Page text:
As we go about our daily lives, in every single moment, we make causes in the things that we think, say and do. Buddhism teaches the existence of a law of cause and effect, which explains that when we make a cause, the anticipated effect of that cause is stored deep in our lives, and when the right circumstances appear then we experience the effect. This concept of cause and effect is at the heart of Buddhism, and the characters for ‘renge’ in Nam-myoho-renge-kyo mean the simultaneity of the internal cause and the internal effect. This means that, through chanting, we have made the cause for our Buddhahood, and the effect of it exists simultaneously with that cause. By chanting we are directly causing our Buddhahood to appear.
‘Renge’ literally means ‘lotus flower’, which is a beautiful plant that floats on the surface of water and its beauty is nourished through its roots in the mud. This is a metaphor for our lives. Chanting Nam-myoho-renge-kyo uses the `mud` in our lives to enable us to reveal our highest life-state.
But the Lotus flower is significant for a second reason. It is a plant that flowers and seeds at the same time. It beautifully illustrates the profound working of life where the effect is simultaneous with the cause.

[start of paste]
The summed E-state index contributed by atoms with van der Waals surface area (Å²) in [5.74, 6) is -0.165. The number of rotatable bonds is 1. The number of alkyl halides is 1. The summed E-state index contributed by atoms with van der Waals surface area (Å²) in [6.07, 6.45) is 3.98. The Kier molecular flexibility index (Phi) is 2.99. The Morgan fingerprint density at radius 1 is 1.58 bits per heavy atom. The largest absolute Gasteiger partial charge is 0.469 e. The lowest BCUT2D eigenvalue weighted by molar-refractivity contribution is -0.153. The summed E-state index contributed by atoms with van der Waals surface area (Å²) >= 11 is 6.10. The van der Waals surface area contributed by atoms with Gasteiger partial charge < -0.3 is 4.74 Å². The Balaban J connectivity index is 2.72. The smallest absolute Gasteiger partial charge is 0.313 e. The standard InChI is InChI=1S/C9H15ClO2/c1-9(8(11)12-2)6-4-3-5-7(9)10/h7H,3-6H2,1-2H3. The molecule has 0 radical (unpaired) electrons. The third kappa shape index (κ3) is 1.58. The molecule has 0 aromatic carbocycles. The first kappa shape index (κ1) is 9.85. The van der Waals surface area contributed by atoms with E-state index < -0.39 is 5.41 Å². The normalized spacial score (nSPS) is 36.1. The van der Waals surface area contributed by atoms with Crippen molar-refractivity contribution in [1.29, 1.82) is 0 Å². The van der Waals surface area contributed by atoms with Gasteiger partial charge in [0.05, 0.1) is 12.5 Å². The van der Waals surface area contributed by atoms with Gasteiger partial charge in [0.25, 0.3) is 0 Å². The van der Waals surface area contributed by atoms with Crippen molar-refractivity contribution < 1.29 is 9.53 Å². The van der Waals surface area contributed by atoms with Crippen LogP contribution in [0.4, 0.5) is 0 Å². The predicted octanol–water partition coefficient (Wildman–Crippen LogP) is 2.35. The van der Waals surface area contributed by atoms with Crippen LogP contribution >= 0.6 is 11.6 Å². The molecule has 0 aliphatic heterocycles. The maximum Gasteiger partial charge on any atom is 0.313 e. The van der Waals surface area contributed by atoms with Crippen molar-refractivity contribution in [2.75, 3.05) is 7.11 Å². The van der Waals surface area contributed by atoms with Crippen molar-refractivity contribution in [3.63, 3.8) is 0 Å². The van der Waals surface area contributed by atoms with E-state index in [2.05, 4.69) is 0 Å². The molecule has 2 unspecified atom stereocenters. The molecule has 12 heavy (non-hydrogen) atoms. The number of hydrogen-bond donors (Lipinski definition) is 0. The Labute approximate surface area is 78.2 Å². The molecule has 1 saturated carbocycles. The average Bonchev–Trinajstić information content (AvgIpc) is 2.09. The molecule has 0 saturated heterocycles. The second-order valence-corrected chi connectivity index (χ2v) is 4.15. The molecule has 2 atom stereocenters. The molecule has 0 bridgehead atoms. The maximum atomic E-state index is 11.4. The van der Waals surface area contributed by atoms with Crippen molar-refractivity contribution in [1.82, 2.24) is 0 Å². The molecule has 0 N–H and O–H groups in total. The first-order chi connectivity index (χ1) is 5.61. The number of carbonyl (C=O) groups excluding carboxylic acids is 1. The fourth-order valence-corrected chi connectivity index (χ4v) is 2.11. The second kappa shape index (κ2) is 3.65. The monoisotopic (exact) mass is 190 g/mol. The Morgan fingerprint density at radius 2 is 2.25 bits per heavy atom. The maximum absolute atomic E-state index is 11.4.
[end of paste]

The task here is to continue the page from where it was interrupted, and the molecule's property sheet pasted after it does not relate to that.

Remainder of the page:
An example of the way Buddhism views cause and effect might be of a young person going home to spend a weekend with their parents. They have a blazing row before the end of the weekend and the young person leaves. In Western society we tend to see the blazing row as the cause and the young person leaving the effect. But Buddhism focuses attention on the internal cause and effect. So it may be that the internal cause turns out to be that the young person disrespects their parents, at quite a deep level, perhaps without realising it. The effect, which is simultaneous with this cause is the state of hell, and it is this that is triggering the arguing. This example could equally be the other way round, with the parents doing the disrespecting. It is the internal cause and effect, which a person who chants Nam-myoho-renge-kyo can change, replacing their internal feelings with respect.
Through the simultaneity of cause and effect we can cause our Buddhahood to appear. To help us gain a clearer understanding of what Nam-myoho-renge-kyo is we need to appreciate the nine consciousnesses. The nine consciousnesses can be thought of as different layers of consciousness, which are constantly operating together to create our lives. And as we progress through explanations of these consciousnesses the significance of the principle of the simultaneity of cause and effect should become apparent.